In 1938, after his father Professor Henry Jones, Sr. goes missing while pursuing the Holy Grail, Professor Henry "Indiana" Jones, Jr. finds himself up against Adolf Hitler's Nazis again to stop them from obtaining its powers.
A seemingly indestructible robot is sent from 2029 to 1984 to assassinate a young waitress, whose unborn son will lead humanity in a war against sentient machines, while a human soldier from the same war is sent to protect her at all costs.
John McClane travels to Russia to help out his seemingly wayward son, Jack, only to discover that Jack is a CIA operative working undercover, causing the father and son to team up against underworld forces.
Ellen Ripley is rescued by a deep salvage team after being in hypersleep for 57 years. The moon that the Nostromo visited has been colonized, but contact is lost. This time, colonial marines have impressive firepower, but will that be enough?
After a space merchant vessel perceives an unknown transmission as a distress call, its landing on the source moon finds one of the crew attacked by a mysterious lifeform, and they soon realize that its life cycle has merely begun.
NYPD cop John McClane goes on a Christmas vacation to visit his wife Holly in Los Angeles where she works for the Nakatomi Corporation. While they are at the Nakatomi headquarters for a Christmas party, a group of robbers led by Hans Gruber take control of the building and hold everyone hostage, with the exception of John, while they plan to perform a lucrative heist. Unable to escape and with no immediate police response, John is forced to take matters into his own hands.Written by
The line "Yippee-ki-yay, motherfucker!" is used in all Five Die Hard movies (this one, Die Hard 2 (1990), Die Hard with a Vengeance (1995), Live Free or Die Hard (2007), (although a gunshot masks the 'fucker' part in the PG-13 cut, it is heard in the unrated version) and A Good Day to Die Hard (2013)). It also translates in Urdu to "here eat this." The line was voted as the #96 of "The 100 Greatest Movie Lines" by Premiere in 2007. See more »
When McClane is having a gun fight on the roof of the building he slides down a slide with his machine gun in the right hand; the next shot he has the gun in the left hand. See more »
You don't like flying, do you?
What gives you that idea?
You wanna know the secret to surviving air travel? After you get where you're going, take off your shoes and your socks then walk around on the rug bare foot and make fists with your toes.
Fists with your toes?
I know, I know, it sounds crazy. Trust me, I've been doing it for nine years. Yes sir, better than a shower and a hot cup of coffee.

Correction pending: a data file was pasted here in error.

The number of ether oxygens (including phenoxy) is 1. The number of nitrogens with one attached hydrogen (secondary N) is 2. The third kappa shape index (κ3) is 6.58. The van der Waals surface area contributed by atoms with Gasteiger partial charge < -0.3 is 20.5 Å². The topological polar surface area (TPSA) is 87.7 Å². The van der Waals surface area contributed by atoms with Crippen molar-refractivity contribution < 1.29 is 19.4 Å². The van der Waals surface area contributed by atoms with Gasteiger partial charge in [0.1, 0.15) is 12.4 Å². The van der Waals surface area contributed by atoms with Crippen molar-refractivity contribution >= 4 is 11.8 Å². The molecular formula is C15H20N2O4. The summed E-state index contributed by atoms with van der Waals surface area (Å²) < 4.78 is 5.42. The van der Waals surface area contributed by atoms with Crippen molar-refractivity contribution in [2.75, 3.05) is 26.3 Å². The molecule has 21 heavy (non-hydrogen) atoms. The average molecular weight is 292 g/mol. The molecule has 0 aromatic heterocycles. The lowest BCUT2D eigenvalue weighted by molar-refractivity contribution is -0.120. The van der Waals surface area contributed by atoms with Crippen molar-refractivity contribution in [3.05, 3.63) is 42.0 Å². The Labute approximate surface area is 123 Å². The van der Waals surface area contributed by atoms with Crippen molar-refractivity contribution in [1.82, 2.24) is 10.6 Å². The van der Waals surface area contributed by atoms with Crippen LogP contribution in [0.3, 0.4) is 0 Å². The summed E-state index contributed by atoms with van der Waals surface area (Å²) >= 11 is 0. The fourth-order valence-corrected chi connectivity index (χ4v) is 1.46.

[the businessman sees John's gun]
It's okay, I'm a cop. Trust me, I've been ...
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In the widescreen version, the 20th Century Fox logo is stretched. See more »
The FX Channel adds a scene prior to the electricity-controlled opening of the vault. In it, the city engineer pulls the plug locally, but even though the power goes off, the electromagnetic seal still holds. After realizing the building has alternate power sources, Hans orders Theo to "annoy them", which leads Theo to type in commands to turn the power back on. The lights come back on, where Special Agent Johnson (Robert Davi) tells the city engineer to shut the whole grid down. A quick black-and-white frame flashes before it rejoins the original footage. See more »
There was a moment in an early scene of Die Hard when John McClane (Bruce Willis) is having an argument with his wife Holly (Bonnie Bedelia) in the executive washroom in Ellis's office. It's scripted so that the two of them end up talking over each other about what McClane's idea of their marriage is, and it's such an honest depiction of estranged spouses that I find myself forgetting what movie I'm watching when I get to that part.
Granted, not everyone has a terrorist takeover of their office building to teach them not to take each other for granted, but it works here.
That scene is one of the great things about Die Hard, not because it contributes anything to the action, but because it contributes everything to the characters. Most action films before and after this seem violence-driven, but this one manages to balance the humanity of its protagonist, and I can't even begin to measure how much of that balance comes from that one scene.
I think the other thing that most defines the spirit of this movie is McClane's shoes. It's such an obvious contrivance, set up right from the beginning, but it's worked into the entire story so artfully that I have completely forgiven it every time I've seen the film. Of all the bad luck, to be caught in the middle of a terrorist attack and then have to chase the bad guys around a 40-story building, all without shoes.
But, as McClane himself says, it's "better than being caught with your pants down." I know how much of the plot and the action hinges upon luck, timing, strong fingertips, and the Rube Goldberg machinery of the FBI-terrorist interplay, but I really don't care. I still get caught up in the nervous moments of this movie 18 years later. I still ache along with McClane as he pulls a three-inch piece of glass out of his foot in the emergency lighting in the bathroom. And I still root for him to get the bad guy, rescue his wife, save his marriage, and meet Al Powell even though I must have scene this movie 30 or 40 times already, and I know he's going to do it again the next time.
This is a great film, and easily the best written and best executed action movie I have ever seen. But more to the point, and more importantly, it's a fun movie to watch, no matter how many times you see it.
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